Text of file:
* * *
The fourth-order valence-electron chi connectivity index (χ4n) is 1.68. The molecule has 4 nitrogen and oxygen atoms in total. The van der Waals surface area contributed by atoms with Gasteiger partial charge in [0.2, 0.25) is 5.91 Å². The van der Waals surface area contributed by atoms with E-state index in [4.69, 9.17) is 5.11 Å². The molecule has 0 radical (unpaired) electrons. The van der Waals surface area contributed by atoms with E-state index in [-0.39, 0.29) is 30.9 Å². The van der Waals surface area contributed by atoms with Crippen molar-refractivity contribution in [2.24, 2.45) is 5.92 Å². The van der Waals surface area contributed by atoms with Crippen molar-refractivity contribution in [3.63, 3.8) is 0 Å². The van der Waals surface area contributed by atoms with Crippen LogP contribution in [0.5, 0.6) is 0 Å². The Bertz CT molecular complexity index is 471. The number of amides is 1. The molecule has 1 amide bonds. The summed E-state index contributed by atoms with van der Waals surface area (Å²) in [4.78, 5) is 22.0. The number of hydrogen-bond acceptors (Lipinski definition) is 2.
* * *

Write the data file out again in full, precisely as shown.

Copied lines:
The fourth-order valence-electron chi connectivity index (χ4n) is 1.68. The molecule has 4 nitrogen and oxygen atoms in total. The van der Waals surface area contributed by atoms with Gasteiger partial charge in [0.2, 0.25) is 5.91 Å². The van der Waals surface area contributed by atoms with E-state index in [4.69, 9.17) is 5.11 Å². The molecule has 0 radical (unpaired) electrons. The van der Waals surface area contributed by atoms with E-state index in [-0.39, 0.29) is 30.9 Å². The van der Waals surface area contributed by atoms with Crippen molar-refractivity contribution in [2.24, 2.45) is 5.92 Å². The van der Waals surface area contributed by atoms with Crippen molar-refractivity contribution in [3.63, 3.8) is 0 Å². The van der Waals surface area contributed by atoms with Crippen LogP contribution in [0.5, 0.6) is 0 Å². The Bertz CT molecular complexity index is 471. The number of amides is 1. The molecule has 1 amide bonds. The summed E-state index contributed by atoms with van der Waals surface area (Å²) in [4.78, 5) is 22.0. The number of hydrogen-bond acceptors (Lipinski definition) is 2.